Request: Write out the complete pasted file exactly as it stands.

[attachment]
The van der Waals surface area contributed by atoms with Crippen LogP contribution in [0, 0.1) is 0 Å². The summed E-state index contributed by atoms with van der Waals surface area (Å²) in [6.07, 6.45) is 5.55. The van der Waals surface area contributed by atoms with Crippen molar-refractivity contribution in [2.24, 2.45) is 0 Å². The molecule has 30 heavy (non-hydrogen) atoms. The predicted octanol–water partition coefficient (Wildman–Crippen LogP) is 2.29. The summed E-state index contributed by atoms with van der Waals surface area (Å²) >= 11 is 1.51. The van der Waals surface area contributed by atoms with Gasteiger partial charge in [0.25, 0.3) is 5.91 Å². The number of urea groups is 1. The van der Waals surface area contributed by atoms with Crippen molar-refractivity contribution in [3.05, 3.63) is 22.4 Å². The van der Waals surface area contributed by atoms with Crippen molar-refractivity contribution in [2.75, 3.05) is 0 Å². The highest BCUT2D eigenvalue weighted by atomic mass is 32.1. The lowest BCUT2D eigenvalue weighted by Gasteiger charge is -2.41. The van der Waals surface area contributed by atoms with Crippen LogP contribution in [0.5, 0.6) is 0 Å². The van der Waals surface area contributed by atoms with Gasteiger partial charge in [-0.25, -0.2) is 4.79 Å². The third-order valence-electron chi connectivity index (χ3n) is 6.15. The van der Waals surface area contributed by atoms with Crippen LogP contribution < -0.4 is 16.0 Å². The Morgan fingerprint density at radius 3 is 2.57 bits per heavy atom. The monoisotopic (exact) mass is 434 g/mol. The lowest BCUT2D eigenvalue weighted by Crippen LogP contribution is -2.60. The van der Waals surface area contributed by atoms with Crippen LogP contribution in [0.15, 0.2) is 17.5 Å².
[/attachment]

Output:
The van der Waals surface area contributed by atoms with Crippen LogP contribution in [0, 0.1) is 0 Å². The summed E-state index contributed by atoms with van der Waals surface area (Å²) in [6.07, 6.45) is 5.55. The van der Waals surface area contributed by atoms with Crippen molar-refractivity contribution in [2.24, 2.45) is 0 Å². The molecule has 30 heavy (non-hydrogen) atoms. The predicted octanol–water partition coefficient (Wildman–Crippen LogP) is 2.29. The summed E-state index contributed by atoms with van der Waals surface area (Å²) >= 11 is 1.51. The van der Waals surface area contributed by atoms with Gasteiger partial charge in [0.25, 0.3) is 5.91 Å². The number of urea groups is 1. The van der Waals surface area contributed by atoms with Crippen molar-refractivity contribution in [3.05, 3.63) is 22.4 Å². The van der Waals surface area contributed by atoms with Crippen molar-refractivity contribution in [2.75, 3.05) is 0 Å². The highest BCUT2D eigenvalue weighted by atomic mass is 32.1. The lowest BCUT2D eigenvalue weighted by Gasteiger charge is -2.41. The van der Waals surface area contributed by atoms with Crippen LogP contribution in [0.5, 0.6) is 0 Å². The van der Waals surface area contributed by atoms with Gasteiger partial charge in [-0.25, -0.2) is 4.79 Å². The third-order valence-electron chi connectivity index (χ3n) is 6.15. The van der Waals surface area contributed by atoms with Crippen LogP contribution < -0.4 is 16.0 Å². The Morgan fingerprint density at radius 3 is 2.57 bits per heavy atom. The monoisotopic (exact) mass is 434 g/mol. The lowest BCUT2D eigenvalue weighted by Crippen LogP contribution is -2.60. The van der Waals surface area contributed by atoms with Crippen LogP contribution in [0.15, 0.2) is 17.5 Å².